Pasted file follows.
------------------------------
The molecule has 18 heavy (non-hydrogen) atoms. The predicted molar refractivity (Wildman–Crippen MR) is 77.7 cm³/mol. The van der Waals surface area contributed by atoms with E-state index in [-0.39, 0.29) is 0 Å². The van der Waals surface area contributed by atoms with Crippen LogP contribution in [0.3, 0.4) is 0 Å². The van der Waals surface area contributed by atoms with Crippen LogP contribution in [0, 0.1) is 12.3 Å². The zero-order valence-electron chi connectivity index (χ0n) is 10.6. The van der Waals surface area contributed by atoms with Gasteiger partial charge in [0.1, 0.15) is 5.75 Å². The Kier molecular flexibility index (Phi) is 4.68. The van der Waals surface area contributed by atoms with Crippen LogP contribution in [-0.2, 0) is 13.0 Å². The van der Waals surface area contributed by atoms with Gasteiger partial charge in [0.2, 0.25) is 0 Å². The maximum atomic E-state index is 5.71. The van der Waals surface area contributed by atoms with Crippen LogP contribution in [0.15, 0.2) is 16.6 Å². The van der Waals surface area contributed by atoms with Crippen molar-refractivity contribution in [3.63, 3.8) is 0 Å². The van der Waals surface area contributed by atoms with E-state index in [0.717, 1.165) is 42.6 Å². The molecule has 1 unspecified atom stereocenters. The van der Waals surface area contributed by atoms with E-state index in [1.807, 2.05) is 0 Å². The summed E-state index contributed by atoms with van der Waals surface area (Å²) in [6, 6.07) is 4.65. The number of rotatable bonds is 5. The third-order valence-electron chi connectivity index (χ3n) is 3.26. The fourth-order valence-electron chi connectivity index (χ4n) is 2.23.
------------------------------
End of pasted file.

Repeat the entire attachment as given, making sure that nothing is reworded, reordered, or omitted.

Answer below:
The molecule has 18 heavy (non-hydrogen) atoms. The predicted molar refractivity (Wildman–Crippen MR) is 77.7 cm³/mol. The van der Waals surface area contributed by atoms with E-state index in [-0.39, 0.29) is 0 Å². The van der Waals surface area contributed by atoms with Crippen LogP contribution in [0.3, 0.4) is 0 Å². The van der Waals surface area contributed by atoms with Crippen LogP contribution in [0, 0.1) is 12.3 Å². The zero-order valence-electron chi connectivity index (χ0n) is 10.6. The van der Waals surface area contributed by atoms with Gasteiger partial charge in [0.1, 0.15) is 5.75 Å². The Kier molecular flexibility index (Phi) is 4.68. The van der Waals surface area contributed by atoms with Crippen LogP contribution in [-0.2, 0) is 13.0 Å². The van der Waals surface area contributed by atoms with Gasteiger partial charge in [0.2, 0.25) is 0 Å². The maximum atomic E-state index is 5.71. The van der Waals surface area contributed by atoms with Crippen LogP contribution in [0.15, 0.2) is 16.6 Å². The van der Waals surface area contributed by atoms with Crippen molar-refractivity contribution in [3.63, 3.8) is 0 Å². The van der Waals surface area contributed by atoms with E-state index in [0.717, 1.165) is 42.6 Å². The molecule has 1 unspecified atom stereocenters. The van der Waals surface area contributed by atoms with E-state index in [1.807, 2.05) is 0 Å². The summed E-state index contributed by atoms with van der Waals surface area (Å²) in [6, 6.07) is 4.65. The number of rotatable bonds is 5. The third-order valence-electron chi connectivity index (χ3n) is 3.26. The fourth-order valence-electron chi connectivity index (χ4n) is 2.23.